BL 1131.g.1.


It is clear that at this point John and Johanna had consented to a marital union by the terms of Scottish irregular marriage per verba de praesenti. Because of John’s family and the fear of “being disinherited,”[xii] the marriage had to be an irregular one and kept in secrecy, not even known to Johanna’s family. John assured Johanna that she was his wife and, thus, obtained all the rights as his wife. These rights included his responsibility to pay for any purchases she wished to make, for he frequently assured her that, “I insist on your ordering every thing you want, and drawing on me for whatever money you stand in need of as it is but your right, and in accepting of it you will prove your acknowledgment of it.”[xiii] He also saw it to be her responsibility to perform all duties as his wife, such as sexual intercourse. The plaintiff stressed the importance of the consummation of marriage, as it remained a legal stipulation of marriage at the time. Although John would later deny that sexual intercourse occurred, the court agreed that his letters proved otherwise. The prosecution argues that his letters were “expressive of the most ardent and eager affection on his part, which can leave no room for the slightest doubt that he was at that time most devotedly attached to her person, and desirous of the pleasures connected with the enjoyment of it.”[xiv] At the end of July 1804, John was forced to leave Edinburgh and return to London because of his father’s suspicions of her relationship with Johanna.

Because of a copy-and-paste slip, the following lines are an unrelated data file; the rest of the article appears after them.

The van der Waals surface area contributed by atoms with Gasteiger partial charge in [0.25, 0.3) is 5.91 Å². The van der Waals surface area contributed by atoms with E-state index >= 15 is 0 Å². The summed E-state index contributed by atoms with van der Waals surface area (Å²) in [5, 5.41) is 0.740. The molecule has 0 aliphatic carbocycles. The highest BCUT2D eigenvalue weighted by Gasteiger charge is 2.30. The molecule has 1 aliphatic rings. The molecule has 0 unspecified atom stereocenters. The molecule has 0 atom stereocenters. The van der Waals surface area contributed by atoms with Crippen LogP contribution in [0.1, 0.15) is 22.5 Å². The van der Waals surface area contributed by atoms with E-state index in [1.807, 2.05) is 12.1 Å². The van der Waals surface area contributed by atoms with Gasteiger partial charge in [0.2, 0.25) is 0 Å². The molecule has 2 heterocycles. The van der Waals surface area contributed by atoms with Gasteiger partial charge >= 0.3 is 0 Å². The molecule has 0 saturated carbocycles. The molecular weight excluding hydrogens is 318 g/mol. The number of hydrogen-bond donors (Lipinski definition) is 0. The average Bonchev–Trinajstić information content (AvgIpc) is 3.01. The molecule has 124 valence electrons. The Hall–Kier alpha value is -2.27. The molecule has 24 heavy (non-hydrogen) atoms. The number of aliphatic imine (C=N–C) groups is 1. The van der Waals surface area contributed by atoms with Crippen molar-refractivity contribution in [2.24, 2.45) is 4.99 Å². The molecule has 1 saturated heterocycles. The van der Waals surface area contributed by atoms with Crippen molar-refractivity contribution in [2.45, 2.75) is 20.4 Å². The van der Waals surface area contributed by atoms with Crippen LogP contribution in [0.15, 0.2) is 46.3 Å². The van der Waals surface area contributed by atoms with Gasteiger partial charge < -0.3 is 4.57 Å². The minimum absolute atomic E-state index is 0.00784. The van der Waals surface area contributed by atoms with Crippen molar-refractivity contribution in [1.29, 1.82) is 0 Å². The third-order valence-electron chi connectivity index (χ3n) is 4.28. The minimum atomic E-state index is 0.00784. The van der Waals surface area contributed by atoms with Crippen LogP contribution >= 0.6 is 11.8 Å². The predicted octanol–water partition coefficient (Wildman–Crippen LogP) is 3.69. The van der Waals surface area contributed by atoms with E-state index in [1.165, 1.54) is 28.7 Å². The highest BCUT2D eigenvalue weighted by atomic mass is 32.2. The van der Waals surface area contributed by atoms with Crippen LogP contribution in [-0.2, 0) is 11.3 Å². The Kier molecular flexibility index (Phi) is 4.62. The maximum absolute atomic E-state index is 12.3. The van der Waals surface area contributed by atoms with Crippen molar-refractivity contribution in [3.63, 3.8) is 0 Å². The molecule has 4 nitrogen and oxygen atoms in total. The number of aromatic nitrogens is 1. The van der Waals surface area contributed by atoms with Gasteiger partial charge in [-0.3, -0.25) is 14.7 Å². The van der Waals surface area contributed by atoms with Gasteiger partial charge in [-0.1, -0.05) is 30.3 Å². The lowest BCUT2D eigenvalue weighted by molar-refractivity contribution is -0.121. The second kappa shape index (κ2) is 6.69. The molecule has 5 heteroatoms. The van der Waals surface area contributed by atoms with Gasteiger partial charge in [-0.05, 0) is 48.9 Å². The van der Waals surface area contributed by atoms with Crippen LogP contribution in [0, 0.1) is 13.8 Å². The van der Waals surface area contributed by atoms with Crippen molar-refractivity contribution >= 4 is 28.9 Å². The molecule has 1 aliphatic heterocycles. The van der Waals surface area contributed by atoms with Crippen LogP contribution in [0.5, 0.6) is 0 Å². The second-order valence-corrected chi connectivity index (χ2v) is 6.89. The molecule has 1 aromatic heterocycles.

BL 1131.g.1.


Both John and his “Dearest Wife”[xv] continued to write to one another during this absence and after he was stationed in Malta in 1805. With less frequent letters, the death of John’s father in 1807, and his final return to England in 1808, the relationship between the couple became ultimately altered. Using John’s lawyer, Samuel Hawkins, as a transmitter of letters during this three year period, Johanna warns Hawkins that: